Step 5. (Selection) Let. We evaluate the fitness values of all points in O, select the best N1 points from the set and randomly select points from the remaining points of the set. These selected points form the next population pop(k + 1);

Step 6. If the termination condition is satisfied, then stop; otherwise, let k = k+1, go to Step 3.

5. Simulation

We select 14 test problems from the references [4,7,8,10, 12–15,17]. All problems are nonlinear except for g01, g02, g05, and g08. In these problems, the function involved is differentiable and convex. In order to test the effectiveness of the proposed algorithm for nonconvex or nondifferentiable problems, we also construct 6 additional test problems as follows.

We first choose 2 test problems g10 and g08 randomly from the 14 problems:

g10)

g08)

and replace the follower’s objective functions of the two problems by new constructed ones, respectively. As a result, we get problems g15-g20, in which problems g15- g17 are the same as problem g10 except for g15);

g16);

g17);

While problems g18 -g20 have the same functions as problem g08 except for g18)

g19)

g20)

Generally speaking, the functions constructed so are nondifferentiable or nonconvex, which makes the corresponding BLPPs more difficult to solve than those with differentiable and convex objective functions.

The parameters are chosen as follows: the population size N = 30, the crossover probability pc = 0.8, the mutation probability pm = 0.2, N1 = 20, = 2 and M1 = 100. For g01- g20, the algorithm stops when the best result can not be improved in 20 successive generations or after 50 generations. We execute EABDS in 30 independent runs on each problem on a computer (Intel Pentium IV-2.66GHz), and record or compute the following data:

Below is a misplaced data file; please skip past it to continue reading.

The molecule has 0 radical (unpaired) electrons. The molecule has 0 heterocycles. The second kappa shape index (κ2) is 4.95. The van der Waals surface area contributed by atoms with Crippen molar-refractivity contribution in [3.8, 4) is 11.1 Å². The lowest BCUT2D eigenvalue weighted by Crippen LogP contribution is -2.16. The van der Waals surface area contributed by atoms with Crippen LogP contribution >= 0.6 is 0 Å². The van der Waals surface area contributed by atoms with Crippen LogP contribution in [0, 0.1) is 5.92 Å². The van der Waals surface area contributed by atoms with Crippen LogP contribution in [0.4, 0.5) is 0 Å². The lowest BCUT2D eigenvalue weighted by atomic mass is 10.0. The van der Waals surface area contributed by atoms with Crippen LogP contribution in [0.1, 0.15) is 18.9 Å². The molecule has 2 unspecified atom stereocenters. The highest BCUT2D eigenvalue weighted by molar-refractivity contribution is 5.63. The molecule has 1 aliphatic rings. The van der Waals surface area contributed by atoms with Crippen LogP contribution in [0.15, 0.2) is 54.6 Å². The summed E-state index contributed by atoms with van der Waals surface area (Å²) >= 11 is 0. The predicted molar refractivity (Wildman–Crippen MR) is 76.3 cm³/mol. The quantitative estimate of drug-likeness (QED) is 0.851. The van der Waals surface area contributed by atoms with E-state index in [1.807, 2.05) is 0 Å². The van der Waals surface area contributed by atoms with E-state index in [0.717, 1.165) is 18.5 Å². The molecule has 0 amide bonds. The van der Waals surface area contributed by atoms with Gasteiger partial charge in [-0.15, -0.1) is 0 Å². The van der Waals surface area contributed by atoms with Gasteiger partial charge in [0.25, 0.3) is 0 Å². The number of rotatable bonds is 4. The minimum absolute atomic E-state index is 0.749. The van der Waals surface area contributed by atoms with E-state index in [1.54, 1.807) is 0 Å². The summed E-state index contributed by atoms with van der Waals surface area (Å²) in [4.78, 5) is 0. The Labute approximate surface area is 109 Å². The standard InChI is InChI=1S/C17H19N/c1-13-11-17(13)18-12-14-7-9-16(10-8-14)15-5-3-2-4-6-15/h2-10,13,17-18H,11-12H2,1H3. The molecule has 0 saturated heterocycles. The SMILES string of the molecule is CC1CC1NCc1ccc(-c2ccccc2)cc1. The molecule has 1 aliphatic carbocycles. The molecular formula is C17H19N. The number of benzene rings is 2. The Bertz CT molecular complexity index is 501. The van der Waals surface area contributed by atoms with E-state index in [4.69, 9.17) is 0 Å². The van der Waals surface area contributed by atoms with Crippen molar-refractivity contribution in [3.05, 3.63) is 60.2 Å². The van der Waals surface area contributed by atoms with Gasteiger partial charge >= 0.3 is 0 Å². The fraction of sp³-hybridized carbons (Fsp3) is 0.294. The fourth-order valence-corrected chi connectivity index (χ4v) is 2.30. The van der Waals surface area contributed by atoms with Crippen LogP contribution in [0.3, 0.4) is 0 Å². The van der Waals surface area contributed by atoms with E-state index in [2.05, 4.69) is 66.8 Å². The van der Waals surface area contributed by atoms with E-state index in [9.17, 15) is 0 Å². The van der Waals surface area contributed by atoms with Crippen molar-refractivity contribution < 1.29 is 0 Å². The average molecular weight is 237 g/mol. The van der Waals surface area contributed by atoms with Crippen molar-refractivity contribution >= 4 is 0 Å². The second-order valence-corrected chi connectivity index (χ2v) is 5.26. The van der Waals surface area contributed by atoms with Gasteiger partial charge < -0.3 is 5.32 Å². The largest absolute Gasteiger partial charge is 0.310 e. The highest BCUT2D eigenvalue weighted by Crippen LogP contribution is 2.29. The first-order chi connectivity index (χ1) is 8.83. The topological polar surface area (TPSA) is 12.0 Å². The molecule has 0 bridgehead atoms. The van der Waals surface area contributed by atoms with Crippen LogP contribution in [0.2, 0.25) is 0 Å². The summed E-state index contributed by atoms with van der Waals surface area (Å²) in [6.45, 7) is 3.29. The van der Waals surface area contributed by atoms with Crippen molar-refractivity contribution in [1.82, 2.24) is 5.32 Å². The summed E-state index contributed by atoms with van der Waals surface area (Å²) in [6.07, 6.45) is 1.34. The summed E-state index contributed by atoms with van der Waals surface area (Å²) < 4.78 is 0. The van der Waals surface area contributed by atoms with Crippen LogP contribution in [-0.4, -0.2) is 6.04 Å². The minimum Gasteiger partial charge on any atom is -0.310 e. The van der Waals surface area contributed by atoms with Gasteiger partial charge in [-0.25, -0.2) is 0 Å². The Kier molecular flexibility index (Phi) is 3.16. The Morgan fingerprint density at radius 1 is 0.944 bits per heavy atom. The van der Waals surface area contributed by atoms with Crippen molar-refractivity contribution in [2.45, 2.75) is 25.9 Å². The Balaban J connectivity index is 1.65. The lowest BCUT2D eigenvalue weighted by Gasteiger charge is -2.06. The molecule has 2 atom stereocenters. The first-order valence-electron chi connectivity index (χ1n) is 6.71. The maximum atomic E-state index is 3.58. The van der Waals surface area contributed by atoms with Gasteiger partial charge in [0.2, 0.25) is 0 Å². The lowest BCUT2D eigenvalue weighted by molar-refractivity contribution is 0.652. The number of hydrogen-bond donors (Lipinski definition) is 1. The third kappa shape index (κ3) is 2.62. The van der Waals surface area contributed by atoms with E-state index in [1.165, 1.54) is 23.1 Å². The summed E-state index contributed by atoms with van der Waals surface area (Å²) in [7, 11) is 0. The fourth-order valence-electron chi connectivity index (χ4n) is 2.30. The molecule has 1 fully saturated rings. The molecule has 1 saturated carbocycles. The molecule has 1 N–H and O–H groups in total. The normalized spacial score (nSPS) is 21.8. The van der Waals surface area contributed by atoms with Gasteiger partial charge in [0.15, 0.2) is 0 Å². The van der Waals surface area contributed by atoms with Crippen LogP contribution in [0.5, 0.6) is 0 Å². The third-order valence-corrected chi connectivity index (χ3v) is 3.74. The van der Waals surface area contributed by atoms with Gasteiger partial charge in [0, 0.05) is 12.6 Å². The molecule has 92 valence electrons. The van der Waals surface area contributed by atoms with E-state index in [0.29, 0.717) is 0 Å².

1) Best values (), worst values (), mean (), median () and standard deviation (Std) of the objective function values in all 30 runs.

2) Best solutions () in all 30 runs.

3) Mean of generation numbers (), and mean numbers of the individuals (MNI) used by EABDS.

All results are presented in Tables 1-2, in which Table 1 provides the comparison of the results found by both EABDS and the compared algorithms for problems g01-g20. Table 2 shows the best solutions found by both EABDS and the algorithms in the related references for g01-g20, and and CPU used by EABDS are provided in Table 2. NA means that the result is not available for the algorithms, ‘*’ presents the problem is the maximization model and Ref stands for the related algorithms in references in Tables 1-2.

It can be seen from Table 1 that for problems g01, g03, g05, g07 [13,17], g08 [17], g09 [15] and g10, the best results found by EABDS are much better than those by the compared algorithms in the references, which indicates the algorithms in the related conferences can’t find the globally optimal solutions of these problems. For the constructed problems g15-20, EABDS gives uniform results. From the constructed objective functions, one can easily see that g15 has the same optimal solutions as g10, and g18 has the same optimal solutions as g08, which is also illustrated by the computational results in Tables 1,2. This means that EABDS can be used to solve nonlinear BLPPs with the nondifferentiable and noncom

Table 1. Comparison of the best results found by EABDS and the algorithms presented by related references.

Table 2. Comparison of the solutions found by EABDS and the related algorithms in references, gmean and MNI needed by EABDS.

vex follower’s functions. For other problems except for g02, the best results found by EABDS are almost as good as those by the compared algorithms. For g02, although the result found by EABDS is a little bit worse than that by the compared algorithm, it should be noted that [7] provides an approximate solution of the follower’s problem, which makes the result better than that by EABDS, in fact, EABDS provides a precise solution. In all 30 runs, EABDS finds the best results of all problems except for problems g01, g05, g08 and g16-g19. For these problems, from Table 1, we can find the worst results are close to the best results and the standard deviations are also very small. This means that EABDS is stable and robust.